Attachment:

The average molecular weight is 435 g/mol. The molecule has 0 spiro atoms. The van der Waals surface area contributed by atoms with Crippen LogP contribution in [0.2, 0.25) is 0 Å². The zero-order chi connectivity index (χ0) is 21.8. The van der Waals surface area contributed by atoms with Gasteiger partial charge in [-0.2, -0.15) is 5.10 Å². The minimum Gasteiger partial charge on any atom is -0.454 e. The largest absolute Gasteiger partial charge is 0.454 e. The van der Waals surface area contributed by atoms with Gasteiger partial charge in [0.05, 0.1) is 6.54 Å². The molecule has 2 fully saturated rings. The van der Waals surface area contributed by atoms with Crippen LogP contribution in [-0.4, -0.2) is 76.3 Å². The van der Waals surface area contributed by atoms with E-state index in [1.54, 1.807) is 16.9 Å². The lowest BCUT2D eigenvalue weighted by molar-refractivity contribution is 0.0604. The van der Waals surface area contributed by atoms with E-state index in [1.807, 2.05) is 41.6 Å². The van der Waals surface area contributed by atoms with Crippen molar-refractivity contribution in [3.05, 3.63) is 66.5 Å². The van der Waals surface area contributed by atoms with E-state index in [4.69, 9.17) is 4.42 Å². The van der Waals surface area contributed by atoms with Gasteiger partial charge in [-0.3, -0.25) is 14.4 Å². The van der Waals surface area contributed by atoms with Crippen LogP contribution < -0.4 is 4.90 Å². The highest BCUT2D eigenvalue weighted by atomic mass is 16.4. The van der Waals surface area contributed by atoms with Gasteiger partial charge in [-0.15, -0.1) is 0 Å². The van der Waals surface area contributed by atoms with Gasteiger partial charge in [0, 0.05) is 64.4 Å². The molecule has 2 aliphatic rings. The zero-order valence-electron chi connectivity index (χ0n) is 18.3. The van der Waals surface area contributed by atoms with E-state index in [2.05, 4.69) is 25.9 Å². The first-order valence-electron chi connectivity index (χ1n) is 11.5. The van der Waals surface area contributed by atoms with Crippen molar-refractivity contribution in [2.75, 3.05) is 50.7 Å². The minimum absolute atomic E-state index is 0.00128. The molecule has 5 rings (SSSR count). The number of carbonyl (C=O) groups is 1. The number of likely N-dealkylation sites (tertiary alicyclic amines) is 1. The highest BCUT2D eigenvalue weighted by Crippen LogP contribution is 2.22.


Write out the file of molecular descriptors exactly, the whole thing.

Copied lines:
The average molecular weight is 435 g/mol. The molecule has 0 spiro atoms. The van der Waals surface area contributed by atoms with Crippen LogP contribution in [0.2, 0.25) is 0 Å². The zero-order chi connectivity index (χ0) is 21.8. The van der Waals surface area contributed by atoms with Gasteiger partial charge in [-0.2, -0.15) is 5.10 Å². The minimum Gasteiger partial charge on any atom is -0.454 e. The largest absolute Gasteiger partial charge is 0.454 e. The van der Waals surface area contributed by atoms with Gasteiger partial charge in [0.05, 0.1) is 6.54 Å². The molecule has 2 fully saturated rings. The van der Waals surface area contributed by atoms with Crippen LogP contribution in [-0.4, -0.2) is 76.3 Å². The van der Waals surface area contributed by atoms with E-state index in [1.54, 1.807) is 16.9 Å². The lowest BCUT2D eigenvalue weighted by molar-refractivity contribution is 0.0604. The van der Waals surface area contributed by atoms with E-state index in [1.807, 2.05) is 41.6 Å². The van der Waals surface area contributed by atoms with Crippen molar-refractivity contribution in [3.05, 3.63) is 66.5 Å². The van der Waals surface area contributed by atoms with E-state index in [4.69, 9.17) is 4.42 Å². The van der Waals surface area contributed by atoms with Gasteiger partial charge in [-0.3, -0.25) is 14.4 Å². The van der Waals surface area contributed by atoms with Crippen LogP contribution < -0.4 is 4.90 Å². The highest BCUT2D eigenvalue weighted by atomic mass is 16.4. The van der Waals surface area contributed by atoms with Gasteiger partial charge in [-0.15, -0.1) is 0 Å². The van der Waals surface area contributed by atoms with Gasteiger partial charge in [0, 0.05) is 64.4 Å². The molecule has 2 aliphatic rings. The zero-order valence-electron chi connectivity index (χ0n) is 18.3. The van der Waals surface area contributed by atoms with E-state index in [2.05, 4.69) is 25.9 Å². The first-order valence-electron chi connectivity index (χ1n) is 11.5. The van der Waals surface area contributed by atoms with Crippen molar-refractivity contribution in [2.75, 3.05) is 50.7 Å². The minimum absolute atomic E-state index is 0.00128. The molecule has 5 rings (SSSR count). The number of carbonyl (C=O) groups is 1. The number of likely N-dealkylation sites (tertiary alicyclic amines) is 1. The highest BCUT2D eigenvalue weighted by Crippen LogP contribution is 2.22.